To the Old Vic to see The Real Thing by Tom Stoppard, in preview. The play was originally performed in 1982 and the revival seems slightly oddly placed. A sign perhaps that theatre hasn't got much to say at the minute? Essentially it's a clever and witty musing on love, set in the world of the theatre where successful playwright Henry is having an affair with actress Annie, whilst Annie's husband Max and Henry's wife Charlotte star as a married couple in Henry's play where Charlotte's character is having an affair. The play's smart Pirandello twists offer Stoppard the chance to craft some beautiful lines particularly about the value and weight of words, both as seductive tools and as precise instruments for describing experience.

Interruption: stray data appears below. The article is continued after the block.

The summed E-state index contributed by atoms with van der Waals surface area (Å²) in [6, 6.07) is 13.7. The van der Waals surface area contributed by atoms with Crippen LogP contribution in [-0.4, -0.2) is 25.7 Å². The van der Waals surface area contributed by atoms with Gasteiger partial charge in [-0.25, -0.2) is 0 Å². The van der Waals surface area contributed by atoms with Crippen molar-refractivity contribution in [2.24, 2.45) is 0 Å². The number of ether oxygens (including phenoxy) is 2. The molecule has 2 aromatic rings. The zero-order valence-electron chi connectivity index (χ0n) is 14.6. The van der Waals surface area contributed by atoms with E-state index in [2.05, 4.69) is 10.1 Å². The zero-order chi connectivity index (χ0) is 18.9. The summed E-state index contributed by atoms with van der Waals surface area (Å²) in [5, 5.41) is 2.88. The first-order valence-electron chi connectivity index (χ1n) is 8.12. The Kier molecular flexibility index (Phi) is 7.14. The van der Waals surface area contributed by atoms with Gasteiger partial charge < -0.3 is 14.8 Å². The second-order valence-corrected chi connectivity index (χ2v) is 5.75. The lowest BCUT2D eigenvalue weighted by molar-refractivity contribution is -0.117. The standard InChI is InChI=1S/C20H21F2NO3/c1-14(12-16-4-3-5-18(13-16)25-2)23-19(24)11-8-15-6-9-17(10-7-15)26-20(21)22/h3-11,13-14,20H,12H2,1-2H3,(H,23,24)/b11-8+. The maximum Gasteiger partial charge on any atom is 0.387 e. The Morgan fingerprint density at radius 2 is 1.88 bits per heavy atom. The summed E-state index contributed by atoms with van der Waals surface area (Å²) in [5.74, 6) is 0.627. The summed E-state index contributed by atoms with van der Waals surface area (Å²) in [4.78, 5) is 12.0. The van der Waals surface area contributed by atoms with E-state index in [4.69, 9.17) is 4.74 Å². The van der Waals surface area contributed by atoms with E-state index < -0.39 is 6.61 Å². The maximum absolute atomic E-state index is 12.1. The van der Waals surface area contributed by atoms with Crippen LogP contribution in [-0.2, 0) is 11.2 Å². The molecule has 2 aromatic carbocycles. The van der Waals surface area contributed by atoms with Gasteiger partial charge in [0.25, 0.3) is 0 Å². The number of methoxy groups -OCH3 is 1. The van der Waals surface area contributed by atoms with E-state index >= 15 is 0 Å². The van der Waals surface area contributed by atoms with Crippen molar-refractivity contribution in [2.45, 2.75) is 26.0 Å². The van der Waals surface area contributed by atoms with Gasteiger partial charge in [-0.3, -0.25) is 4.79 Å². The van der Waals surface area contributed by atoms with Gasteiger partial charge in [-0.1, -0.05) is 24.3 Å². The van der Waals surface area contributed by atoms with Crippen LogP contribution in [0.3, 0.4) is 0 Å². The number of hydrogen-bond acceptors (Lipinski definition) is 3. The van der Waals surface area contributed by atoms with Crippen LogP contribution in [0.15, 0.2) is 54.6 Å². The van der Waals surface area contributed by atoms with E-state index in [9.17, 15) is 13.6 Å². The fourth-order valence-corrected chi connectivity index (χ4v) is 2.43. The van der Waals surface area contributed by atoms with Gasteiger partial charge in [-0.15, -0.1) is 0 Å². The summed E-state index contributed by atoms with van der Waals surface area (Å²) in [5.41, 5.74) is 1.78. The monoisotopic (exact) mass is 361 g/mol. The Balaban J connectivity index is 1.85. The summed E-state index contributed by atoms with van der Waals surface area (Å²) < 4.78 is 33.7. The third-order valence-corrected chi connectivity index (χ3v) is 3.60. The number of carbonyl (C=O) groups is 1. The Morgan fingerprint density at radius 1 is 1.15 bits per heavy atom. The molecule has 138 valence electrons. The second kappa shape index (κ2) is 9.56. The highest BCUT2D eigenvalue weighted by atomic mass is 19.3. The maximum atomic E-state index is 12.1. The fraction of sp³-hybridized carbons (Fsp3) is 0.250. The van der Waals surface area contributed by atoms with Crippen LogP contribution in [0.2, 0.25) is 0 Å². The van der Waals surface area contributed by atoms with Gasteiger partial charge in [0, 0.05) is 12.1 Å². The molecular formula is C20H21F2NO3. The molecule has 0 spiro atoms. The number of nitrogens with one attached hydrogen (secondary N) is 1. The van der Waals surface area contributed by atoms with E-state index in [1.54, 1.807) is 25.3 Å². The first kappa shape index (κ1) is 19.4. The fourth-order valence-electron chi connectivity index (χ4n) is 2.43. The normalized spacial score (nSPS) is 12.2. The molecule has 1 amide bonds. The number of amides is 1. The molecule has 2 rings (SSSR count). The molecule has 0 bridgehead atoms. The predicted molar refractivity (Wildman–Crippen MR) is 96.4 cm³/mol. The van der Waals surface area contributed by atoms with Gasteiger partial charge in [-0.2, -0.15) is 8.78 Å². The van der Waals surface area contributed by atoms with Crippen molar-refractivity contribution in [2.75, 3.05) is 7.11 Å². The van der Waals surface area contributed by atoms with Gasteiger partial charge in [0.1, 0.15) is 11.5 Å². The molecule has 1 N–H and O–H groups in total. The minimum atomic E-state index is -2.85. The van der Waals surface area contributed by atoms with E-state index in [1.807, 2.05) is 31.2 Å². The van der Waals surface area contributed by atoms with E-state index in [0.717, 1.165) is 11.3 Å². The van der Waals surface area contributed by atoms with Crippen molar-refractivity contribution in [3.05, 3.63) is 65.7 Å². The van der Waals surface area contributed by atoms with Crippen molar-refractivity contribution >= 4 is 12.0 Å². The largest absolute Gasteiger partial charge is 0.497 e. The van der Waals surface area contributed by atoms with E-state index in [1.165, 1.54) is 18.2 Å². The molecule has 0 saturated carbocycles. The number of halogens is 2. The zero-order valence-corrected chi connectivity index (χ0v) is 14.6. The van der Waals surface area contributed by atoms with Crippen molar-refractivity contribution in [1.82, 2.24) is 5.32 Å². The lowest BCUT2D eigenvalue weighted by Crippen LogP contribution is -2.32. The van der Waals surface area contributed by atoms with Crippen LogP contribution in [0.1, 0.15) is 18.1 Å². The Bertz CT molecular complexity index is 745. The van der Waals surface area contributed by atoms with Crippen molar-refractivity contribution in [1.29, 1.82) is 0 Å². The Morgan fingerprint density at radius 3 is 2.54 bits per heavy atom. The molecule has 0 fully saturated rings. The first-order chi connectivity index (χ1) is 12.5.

There are some excellent performances notably from Toby Stephens' as the charming and self-assured Henry and the ever wonderful Hattie Morahan, whose every guilt, doubt and fear reveals itself physically. Stephens' Henry is impossible to read; whilst Morahan's Hattie betrays 'the real thing' with each glance, gulp and gesture.
So it's a good night out and a great exercise in intelligent and skillful technique.
It's not a show to rock any foundations or hail a brave new world but then it doesn't to pretend to. It does what it says on the tin, leaving a comfortably well off and theatre literate audience to drift away and compare their own happiness and flaws against those of the characters they've just spent two hours in the company of.